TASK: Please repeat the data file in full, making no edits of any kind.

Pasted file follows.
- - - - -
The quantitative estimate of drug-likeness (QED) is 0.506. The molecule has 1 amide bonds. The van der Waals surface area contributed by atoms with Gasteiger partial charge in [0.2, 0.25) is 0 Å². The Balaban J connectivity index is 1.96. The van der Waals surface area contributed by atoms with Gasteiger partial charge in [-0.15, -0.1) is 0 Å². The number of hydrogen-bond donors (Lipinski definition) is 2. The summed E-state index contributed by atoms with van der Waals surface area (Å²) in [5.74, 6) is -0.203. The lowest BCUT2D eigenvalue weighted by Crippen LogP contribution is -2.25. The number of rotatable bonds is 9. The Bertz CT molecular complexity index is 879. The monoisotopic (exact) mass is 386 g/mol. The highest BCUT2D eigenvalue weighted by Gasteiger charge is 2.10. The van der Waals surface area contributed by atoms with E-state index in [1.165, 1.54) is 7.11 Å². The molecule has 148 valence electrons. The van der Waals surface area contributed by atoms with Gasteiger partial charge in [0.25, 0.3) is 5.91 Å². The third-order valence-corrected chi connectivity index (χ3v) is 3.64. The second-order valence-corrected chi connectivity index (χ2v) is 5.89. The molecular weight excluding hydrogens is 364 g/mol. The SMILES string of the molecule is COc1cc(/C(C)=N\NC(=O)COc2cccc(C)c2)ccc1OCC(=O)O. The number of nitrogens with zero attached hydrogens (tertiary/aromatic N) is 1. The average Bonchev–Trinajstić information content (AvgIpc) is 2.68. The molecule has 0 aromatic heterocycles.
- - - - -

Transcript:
The quantitative estimate of drug-likeness (QED) is 0.506. The molecule has 1 amide bonds. The van der Waals surface area contributed by atoms with Gasteiger partial charge in [0.2, 0.25) is 0 Å². The Balaban J connectivity index is 1.96. The van der Waals surface area contributed by atoms with Gasteiger partial charge in [-0.15, -0.1) is 0 Å². The number of hydrogen-bond donors (Lipinski definition) is 2. The summed E-state index contributed by atoms with van der Waals surface area (Å²) in [5.74, 6) is -0.203. The lowest BCUT2D eigenvalue weighted by Crippen LogP contribution is -2.25. The number of rotatable bonds is 9. The Bertz CT molecular complexity index is 879. The monoisotopic (exact) mass is 386 g/mol. The highest BCUT2D eigenvalue weighted by Gasteiger charge is 2.10. The van der Waals surface area contributed by atoms with E-state index in [1.165, 1.54) is 7.11 Å². The molecule has 148 valence electrons. The van der Waals surface area contributed by atoms with Gasteiger partial charge in [0.25, 0.3) is 5.91 Å². The third-order valence-corrected chi connectivity index (χ3v) is 3.64. The second-order valence-corrected chi connectivity index (χ2v) is 5.89. The molecular weight excluding hydrogens is 364 g/mol. The SMILES string of the molecule is COc1cc(/C(C)=N\NC(=O)COc2cccc(C)c2)ccc1OCC(=O)O. The number of nitrogens with zero attached hydrogens (tertiary/aromatic N) is 1. The average Bonchev–Trinajstić information content (AvgIpc) is 2.68. The molecule has 0 aromatic heterocycles.